A Florida church is now grappling with “shock” and loss after their former senior pastor, the Rev. Bryan Fulwider, who was facing allegations that he repeatedly raped a teenage girl while he was her pastor, killed himself at home on Sunday.
“Our church family is in shock and we are trying to absorb the impact of all the events that have transpired in recent weeks. For now, all we can do is pray for Bryan’s family and for the victim and at some point, find a path to healing,” said Shawn Garvey, senior minister at First Congregational Church of Winter Park where Fulwider last served, in a statement shared with The Christian Post on Tuesday.
Emergency crews were called to Fulwider’s Altamonte Springs home at about 11:50 p.m. Sunday where he was pronounced dead, ASPD spokeswoman Michelle Sosa told the Tampa Bay Times. The Medical Examiner’s Office for Seminole County has since ruled the death a suicide.
Fulwider, 59, who also co-founded a weekly radio show in 2012 called "Friends Talking Faith With the Three Wise Guys," was arrested and charged earlier this month with 30 counts of sexual battery of a person younger than 18, between 2005 and 2010, according to an arrest warrant issued by the Winter Park Police Department, the Orlando Weekly reported.
He had been out on bail since Oct. 17.
It was alleged that Fulwider raped the girl more than 100 times beginning when she was 14, and started grooming her at 13 while she attended First Congregational Church of Winter Park, which is a progressive congregation.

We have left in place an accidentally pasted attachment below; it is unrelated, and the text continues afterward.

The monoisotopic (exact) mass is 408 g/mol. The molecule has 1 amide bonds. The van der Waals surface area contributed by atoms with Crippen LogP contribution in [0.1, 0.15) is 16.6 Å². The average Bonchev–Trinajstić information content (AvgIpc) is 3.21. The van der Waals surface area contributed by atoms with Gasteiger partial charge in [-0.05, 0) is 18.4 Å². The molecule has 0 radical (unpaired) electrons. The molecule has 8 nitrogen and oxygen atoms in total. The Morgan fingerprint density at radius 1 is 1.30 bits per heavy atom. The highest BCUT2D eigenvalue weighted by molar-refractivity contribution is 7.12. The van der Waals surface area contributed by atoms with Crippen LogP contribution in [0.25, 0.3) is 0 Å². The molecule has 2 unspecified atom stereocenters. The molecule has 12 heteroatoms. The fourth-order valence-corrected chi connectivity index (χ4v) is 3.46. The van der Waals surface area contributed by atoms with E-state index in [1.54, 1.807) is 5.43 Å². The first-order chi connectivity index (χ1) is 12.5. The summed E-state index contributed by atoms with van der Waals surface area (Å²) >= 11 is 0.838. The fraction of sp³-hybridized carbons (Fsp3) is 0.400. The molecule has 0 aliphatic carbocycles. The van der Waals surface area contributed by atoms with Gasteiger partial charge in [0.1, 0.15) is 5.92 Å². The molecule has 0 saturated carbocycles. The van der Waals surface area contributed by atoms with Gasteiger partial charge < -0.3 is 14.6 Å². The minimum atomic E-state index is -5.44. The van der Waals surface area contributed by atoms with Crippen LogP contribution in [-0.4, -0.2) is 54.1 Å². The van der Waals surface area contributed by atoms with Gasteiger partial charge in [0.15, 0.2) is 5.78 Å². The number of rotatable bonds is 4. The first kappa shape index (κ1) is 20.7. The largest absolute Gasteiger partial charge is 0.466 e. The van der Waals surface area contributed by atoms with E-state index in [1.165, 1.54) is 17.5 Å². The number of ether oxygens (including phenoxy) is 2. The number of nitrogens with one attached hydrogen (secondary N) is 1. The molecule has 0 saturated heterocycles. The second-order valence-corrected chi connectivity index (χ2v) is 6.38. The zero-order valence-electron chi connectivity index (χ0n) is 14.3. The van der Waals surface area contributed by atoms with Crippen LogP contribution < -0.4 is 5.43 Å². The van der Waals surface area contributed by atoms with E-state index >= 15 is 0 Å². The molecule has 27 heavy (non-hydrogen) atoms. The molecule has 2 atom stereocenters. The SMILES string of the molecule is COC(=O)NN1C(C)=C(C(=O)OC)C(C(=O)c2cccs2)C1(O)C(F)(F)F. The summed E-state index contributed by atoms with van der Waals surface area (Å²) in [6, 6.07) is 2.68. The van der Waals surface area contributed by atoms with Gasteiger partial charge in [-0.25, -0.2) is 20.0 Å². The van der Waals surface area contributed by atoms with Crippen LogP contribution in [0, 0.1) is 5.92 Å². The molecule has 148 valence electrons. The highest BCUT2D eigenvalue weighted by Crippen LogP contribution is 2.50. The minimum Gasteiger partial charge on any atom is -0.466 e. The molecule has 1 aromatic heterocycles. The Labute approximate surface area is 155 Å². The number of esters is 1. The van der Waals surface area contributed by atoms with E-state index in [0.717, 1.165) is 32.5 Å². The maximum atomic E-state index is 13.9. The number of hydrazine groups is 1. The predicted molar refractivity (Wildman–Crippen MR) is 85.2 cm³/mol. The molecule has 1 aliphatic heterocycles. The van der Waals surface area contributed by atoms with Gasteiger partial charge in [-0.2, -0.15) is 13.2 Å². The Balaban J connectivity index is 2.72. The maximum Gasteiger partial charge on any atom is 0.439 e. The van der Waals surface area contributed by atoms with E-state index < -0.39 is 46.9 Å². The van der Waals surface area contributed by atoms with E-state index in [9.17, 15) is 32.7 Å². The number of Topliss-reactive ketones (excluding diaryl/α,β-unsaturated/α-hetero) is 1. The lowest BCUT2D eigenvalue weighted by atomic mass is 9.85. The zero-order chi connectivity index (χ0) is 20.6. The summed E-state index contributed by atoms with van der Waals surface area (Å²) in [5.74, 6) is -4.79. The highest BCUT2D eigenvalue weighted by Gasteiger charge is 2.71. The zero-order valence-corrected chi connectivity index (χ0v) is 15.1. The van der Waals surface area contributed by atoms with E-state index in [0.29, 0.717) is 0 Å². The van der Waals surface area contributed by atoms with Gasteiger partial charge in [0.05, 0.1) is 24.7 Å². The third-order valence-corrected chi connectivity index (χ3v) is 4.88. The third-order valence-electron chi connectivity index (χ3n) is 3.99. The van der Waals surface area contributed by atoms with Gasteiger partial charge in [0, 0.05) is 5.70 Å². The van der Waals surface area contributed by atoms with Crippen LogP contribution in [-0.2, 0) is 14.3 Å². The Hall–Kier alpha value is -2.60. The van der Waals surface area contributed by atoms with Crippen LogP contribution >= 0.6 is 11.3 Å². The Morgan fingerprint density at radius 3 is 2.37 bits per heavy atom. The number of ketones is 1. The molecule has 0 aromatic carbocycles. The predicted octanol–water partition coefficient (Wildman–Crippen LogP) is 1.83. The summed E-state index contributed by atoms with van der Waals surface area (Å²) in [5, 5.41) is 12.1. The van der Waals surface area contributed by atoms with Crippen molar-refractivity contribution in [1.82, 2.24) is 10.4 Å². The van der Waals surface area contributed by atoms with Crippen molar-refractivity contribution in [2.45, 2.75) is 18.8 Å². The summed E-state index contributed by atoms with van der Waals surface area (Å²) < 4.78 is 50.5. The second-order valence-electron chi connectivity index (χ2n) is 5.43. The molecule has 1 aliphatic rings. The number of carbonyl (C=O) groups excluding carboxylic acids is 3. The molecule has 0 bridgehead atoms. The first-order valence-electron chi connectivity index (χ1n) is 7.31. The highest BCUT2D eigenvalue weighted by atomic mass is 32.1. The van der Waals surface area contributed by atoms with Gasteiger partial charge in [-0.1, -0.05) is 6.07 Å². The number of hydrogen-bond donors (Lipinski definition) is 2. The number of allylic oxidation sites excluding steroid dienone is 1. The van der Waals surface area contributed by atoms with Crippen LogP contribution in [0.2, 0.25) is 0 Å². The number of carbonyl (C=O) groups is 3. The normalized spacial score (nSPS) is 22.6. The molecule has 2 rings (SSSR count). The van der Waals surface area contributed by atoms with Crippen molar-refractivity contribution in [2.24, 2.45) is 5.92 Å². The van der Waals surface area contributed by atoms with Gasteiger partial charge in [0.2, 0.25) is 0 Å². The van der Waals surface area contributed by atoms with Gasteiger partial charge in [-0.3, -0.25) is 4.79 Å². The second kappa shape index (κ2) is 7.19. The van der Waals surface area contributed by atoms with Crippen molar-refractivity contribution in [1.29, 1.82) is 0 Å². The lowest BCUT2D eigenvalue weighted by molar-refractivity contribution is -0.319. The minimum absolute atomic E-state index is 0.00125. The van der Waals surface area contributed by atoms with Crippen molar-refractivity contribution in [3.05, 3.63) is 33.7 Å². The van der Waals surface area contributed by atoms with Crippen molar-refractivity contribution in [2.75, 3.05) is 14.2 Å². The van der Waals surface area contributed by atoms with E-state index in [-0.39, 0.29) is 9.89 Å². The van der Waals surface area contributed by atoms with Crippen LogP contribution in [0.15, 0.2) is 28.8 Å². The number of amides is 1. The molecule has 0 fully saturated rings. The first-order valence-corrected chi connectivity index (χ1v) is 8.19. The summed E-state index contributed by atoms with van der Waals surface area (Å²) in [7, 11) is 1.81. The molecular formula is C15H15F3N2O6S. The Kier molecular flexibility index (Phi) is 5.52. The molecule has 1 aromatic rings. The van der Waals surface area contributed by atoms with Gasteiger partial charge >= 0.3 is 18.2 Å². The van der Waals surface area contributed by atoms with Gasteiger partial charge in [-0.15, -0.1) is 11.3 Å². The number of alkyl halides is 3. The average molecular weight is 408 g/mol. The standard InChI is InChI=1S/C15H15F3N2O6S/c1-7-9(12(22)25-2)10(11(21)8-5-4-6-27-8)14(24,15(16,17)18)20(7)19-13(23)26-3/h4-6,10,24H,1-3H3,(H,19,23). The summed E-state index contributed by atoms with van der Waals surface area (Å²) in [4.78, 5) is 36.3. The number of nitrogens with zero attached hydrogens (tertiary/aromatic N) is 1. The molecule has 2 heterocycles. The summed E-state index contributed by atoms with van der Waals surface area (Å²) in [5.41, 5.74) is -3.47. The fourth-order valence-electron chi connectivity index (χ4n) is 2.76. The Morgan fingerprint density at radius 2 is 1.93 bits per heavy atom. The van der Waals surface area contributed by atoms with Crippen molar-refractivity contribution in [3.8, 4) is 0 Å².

“When you walk through the doors at First Congregational Church, you’ll find a community of people that warmly and genuinely welcome all, regardless of religious tradition, sexual orientation, marital situation, financial or social status. This is a church that abundantly welcomes everyone around the table. First Congregational Church is a home for all who seek to explore and feed their spirit through who they are and what they do … together,” the church explains on their website.
Prosecutors cited by Tampa Bay Times said their case against Fulwider was “extremely strong,” due to a nearly hourlong recorded call between Fulwider and his accuser, in which he admitted his accuser was a victim and he was a predator in the “eyes of the law.”
Fulwider, however, appeared to justify his actions by suggesting his accuser as a girl was just “too damn mature for your own good.”
“(T)here was never anything salacious or bad about it and you were always too damn mature for your own good and I have always loved you,” police noted he said on the call. “It wasn’t like I was off hunting people. It was a connection.”
In a statement to the Orlando Sentinel Monday, Fulwider’s accuser said she wasn’t shocked by his suicide.
“Fulwider’s day in court will never come because he knew all the truths I could tell,” the woman wrote.
“My story doesn’t stop with his cowardice through; I will work in the coming months to get justice for myself and any other victims impacted by Fulwider’s abuse. I’m thinking of Fulwider’s other victims and hope they are well tonight,” she added.
Fulwider had not been charged by police of abusing anyone else at the time of his death, but detectives investigating whether there could be additional victims have asked anyone with information about the case or who might have been victimized by Fulwider to call 407-599-3211.
The accused pastor’s attorney, Jacob V. Stuart Jr., previously noted that he and his client “vehemently deny each and every allegation that has been made against him.”
If he was convicted of the charges, Fulwider would have faced a sentenced of life in prison. He had pleaded not guilty.